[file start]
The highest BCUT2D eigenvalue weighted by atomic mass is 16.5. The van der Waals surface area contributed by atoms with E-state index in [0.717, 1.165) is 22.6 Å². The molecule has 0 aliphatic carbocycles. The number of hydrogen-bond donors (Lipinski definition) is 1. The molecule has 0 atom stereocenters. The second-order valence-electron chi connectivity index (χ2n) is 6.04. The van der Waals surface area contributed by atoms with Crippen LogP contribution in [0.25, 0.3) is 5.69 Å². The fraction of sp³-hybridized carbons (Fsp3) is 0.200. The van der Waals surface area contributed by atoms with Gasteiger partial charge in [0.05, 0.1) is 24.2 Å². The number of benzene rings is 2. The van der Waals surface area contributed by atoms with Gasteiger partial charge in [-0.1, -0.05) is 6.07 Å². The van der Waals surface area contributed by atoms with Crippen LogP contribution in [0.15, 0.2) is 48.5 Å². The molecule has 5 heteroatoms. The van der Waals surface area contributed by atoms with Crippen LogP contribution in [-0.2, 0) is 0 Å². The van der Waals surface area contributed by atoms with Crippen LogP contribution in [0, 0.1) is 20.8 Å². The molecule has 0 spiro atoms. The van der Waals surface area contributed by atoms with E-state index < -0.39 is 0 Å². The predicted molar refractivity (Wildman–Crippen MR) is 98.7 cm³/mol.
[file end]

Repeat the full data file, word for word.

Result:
The highest BCUT2D eigenvalue weighted by atomic mass is 16.5. The van der Waals surface area contributed by atoms with E-state index in [0.717, 1.165) is 22.6 Å². The molecule has 0 aliphatic carbocycles. The number of hydrogen-bond donors (Lipinski definition) is 1. The molecule has 0 atom stereocenters. The second-order valence-electron chi connectivity index (χ2n) is 6.04. The van der Waals surface area contributed by atoms with Crippen LogP contribution in [0.25, 0.3) is 5.69 Å². The fraction of sp³-hybridized carbons (Fsp3) is 0.200. The van der Waals surface area contributed by atoms with Gasteiger partial charge in [0.05, 0.1) is 24.2 Å². The number of benzene rings is 2. The van der Waals surface area contributed by atoms with Gasteiger partial charge in [-0.1, -0.05) is 6.07 Å². The van der Waals surface area contributed by atoms with Crippen LogP contribution in [0.15, 0.2) is 48.5 Å². The molecule has 5 heteroatoms. The van der Waals surface area contributed by atoms with Crippen LogP contribution in [-0.2, 0) is 0 Å². The van der Waals surface area contributed by atoms with Crippen LogP contribution in [0, 0.1) is 20.8 Å². The molecule has 0 spiro atoms. The van der Waals surface area contributed by atoms with E-state index < -0.39 is 0 Å². The predicted molar refractivity (Wildman–Crippen MR) is 98.7 cm³/mol.